Naps are not an indulgence or a sign of laziness, but a simple way of rejuvenating your mental and physical well-being.
Here are four reasons why you should find a time and place for a brief daytime snooze.
1. You probably need it.
Many people today are sleep deprived at moderate to severe levels. Long work hours, busy personal lives, noisy urban environments, and the stimulation of various personal devices are all making it harder than ever to get as much sleep as our minds and bodies require. A quick siesta cannot make up for all the sleep you’ve lost, but taking a nap whenever you have the chance will protect your health and diminish the long-term effects of sleep deprivation.
2. You may be a naturally polyphasic sleeper.
Millions of years ago, our primate ancestors lived in trees, and they were polyphasic sleepers, meaning they slept at multiple times across the day and night. When our species emerged we came down from the trees and became mostly monophasic sleepers, with one major period of sleep during the night. But some humans have always had a strong innate tendency toward a polyphasic sleep cycle, and this is true for some people today, too. Such people naturally need to take naps at various points during the day. They are not lazy or slothful, they just have biological constitutions that function best with polyphasic sleep. Unfortunately, they often have to conform with the work schedules of a monophasic society, just as naturally left-handed people have to adapt to the architecture and design of a right-handed world.
3. You can boost your performance with a well-timed nap.
The greatest athlete-napper in the world right now has to be Mikaela Shiffrin, the gold-medal winning alpine skier from the 2018 Winter Olympics in Pyeongchang. She regularly naps between runs on race days, keeping her mind and body at maximal freshness. Many top-level athletes also give themselves the opportunity to nap before a competition. For example, the basketball player J.J. Reddick of the Philadelphia 76ers takes a nap between 2 and 4 pm every day before an evening game. When he wakes up, he begins a pre-game routine that leads him right to tip-off. These athletes know the power generated by healthful sleep, and they have learned to focus that power on optimizing their performance. You can apply this same principle in your own life, by letting yourself nap before facing a major challenge or task that requires you to be at your best.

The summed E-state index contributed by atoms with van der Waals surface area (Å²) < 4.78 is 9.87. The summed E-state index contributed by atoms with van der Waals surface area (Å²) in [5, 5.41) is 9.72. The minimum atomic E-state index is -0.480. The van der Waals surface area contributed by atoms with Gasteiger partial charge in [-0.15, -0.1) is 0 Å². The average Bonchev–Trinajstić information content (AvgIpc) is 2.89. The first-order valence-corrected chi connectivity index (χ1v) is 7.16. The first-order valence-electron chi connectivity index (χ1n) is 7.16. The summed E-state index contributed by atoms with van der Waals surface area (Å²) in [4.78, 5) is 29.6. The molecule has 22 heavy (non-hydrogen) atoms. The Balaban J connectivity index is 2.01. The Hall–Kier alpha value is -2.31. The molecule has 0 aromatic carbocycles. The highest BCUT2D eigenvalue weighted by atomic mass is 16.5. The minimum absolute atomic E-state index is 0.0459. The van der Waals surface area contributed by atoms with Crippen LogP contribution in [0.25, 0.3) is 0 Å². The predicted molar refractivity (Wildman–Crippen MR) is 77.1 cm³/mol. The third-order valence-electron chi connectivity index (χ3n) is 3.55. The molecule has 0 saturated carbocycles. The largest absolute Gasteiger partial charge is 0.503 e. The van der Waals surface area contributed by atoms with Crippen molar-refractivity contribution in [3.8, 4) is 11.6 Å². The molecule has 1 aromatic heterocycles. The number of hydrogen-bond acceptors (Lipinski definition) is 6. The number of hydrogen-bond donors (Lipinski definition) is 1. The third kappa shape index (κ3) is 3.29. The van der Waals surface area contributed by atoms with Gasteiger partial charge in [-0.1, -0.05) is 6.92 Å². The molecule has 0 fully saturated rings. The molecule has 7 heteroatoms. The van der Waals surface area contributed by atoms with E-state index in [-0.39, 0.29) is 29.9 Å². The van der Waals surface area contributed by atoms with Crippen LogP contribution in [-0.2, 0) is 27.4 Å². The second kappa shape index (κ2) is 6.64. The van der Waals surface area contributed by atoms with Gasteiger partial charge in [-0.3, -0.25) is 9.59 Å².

4. You can explore lucid dreaming.
Many people find it easier to enter into lucid dreaming during a nap than during a regular night’s sleep. (A “lucid” dream is one in which you know you are dreaming within the dream). During a nap the mind is still fairly close to waking consciousness, which allows for more cross-fertilization between different modes of awareness. This is actually a widespread practice through history for people seeking creative insights and alternative perspectives towards waking life challenges. Artists, scientists, and advanced meditators have all drawn inspiration from brief, lucid spells of daytime sleep that open new ways of looking at reality upon awakening.
This post first appeared in Psychology Today, May 7, 2018.